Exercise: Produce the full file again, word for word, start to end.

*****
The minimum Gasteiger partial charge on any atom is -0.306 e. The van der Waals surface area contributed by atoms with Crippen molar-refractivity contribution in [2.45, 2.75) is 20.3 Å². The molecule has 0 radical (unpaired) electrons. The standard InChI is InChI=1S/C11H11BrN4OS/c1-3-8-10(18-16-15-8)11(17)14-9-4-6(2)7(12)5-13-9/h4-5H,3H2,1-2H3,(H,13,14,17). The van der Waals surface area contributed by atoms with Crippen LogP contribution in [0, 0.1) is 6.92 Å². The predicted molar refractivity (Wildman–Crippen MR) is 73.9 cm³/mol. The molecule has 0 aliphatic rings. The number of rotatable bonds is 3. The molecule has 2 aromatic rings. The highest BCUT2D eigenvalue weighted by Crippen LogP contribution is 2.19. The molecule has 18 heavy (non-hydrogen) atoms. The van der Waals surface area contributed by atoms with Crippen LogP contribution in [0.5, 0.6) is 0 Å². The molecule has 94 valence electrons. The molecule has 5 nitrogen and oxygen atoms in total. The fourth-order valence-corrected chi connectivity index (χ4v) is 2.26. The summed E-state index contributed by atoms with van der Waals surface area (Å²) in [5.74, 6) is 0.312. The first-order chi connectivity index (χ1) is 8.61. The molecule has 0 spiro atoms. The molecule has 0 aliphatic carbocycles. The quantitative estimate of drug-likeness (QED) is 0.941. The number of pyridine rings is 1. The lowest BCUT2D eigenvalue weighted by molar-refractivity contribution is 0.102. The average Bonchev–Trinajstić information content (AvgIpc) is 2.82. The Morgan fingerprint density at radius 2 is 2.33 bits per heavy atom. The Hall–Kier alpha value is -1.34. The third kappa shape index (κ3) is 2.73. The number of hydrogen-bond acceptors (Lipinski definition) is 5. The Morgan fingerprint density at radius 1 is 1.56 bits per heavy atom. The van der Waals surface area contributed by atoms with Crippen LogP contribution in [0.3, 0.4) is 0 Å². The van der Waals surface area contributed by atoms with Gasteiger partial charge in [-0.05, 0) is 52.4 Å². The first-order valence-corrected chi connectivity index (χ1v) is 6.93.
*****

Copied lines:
The minimum Gasteiger partial charge on any atom is -0.306 e. The van der Waals surface area contributed by atoms with Crippen molar-refractivity contribution in [2.45, 2.75) is 20.3 Å². The molecule has 0 radical (unpaired) electrons. The standard InChI is InChI=1S/C11H11BrN4OS/c1-3-8-10(18-16-15-8)11(17)14-9-4-6(2)7(12)5-13-9/h4-5H,3H2,1-2H3,(H,13,14,17). The van der Waals surface area contributed by atoms with Crippen LogP contribution in [0, 0.1) is 6.92 Å². The predicted molar refractivity (Wildman–Crippen MR) is 73.9 cm³/mol. The molecule has 0 aliphatic rings. The number of rotatable bonds is 3. The molecule has 2 aromatic rings. The highest BCUT2D eigenvalue weighted by Crippen LogP contribution is 2.19. The molecule has 18 heavy (non-hydrogen) atoms. The van der Waals surface area contributed by atoms with Crippen LogP contribution in [0.5, 0.6) is 0 Å². The molecule has 94 valence electrons. The molecule has 5 nitrogen and oxygen atoms in total. The fourth-order valence-corrected chi connectivity index (χ4v) is 2.26. The summed E-state index contributed by atoms with van der Waals surface area (Å²) in [5.74, 6) is 0.312. The first-order chi connectivity index (χ1) is 8.61. The molecule has 0 spiro atoms. The molecule has 0 aliphatic carbocycles. The quantitative estimate of drug-likeness (QED) is 0.941. The number of pyridine rings is 1. The lowest BCUT2D eigenvalue weighted by molar-refractivity contribution is 0.102. The average Bonchev–Trinajstić information content (AvgIpc) is 2.82. The Morgan fingerprint density at radius 2 is 2.33 bits per heavy atom. The Hall–Kier alpha value is -1.34. The third kappa shape index (κ3) is 2.73. The number of hydrogen-bond acceptors (Lipinski definition) is 5. The Morgan fingerprint density at radius 1 is 1.56 bits per heavy atom. The van der Waals surface area contributed by atoms with Crippen LogP contribution in [0.3, 0.4) is 0 Å². The van der Waals surface area contributed by atoms with Gasteiger partial charge in [-0.05, 0) is 52.4 Å². The first-order valence-corrected chi connectivity index (χ1v) is 6.93.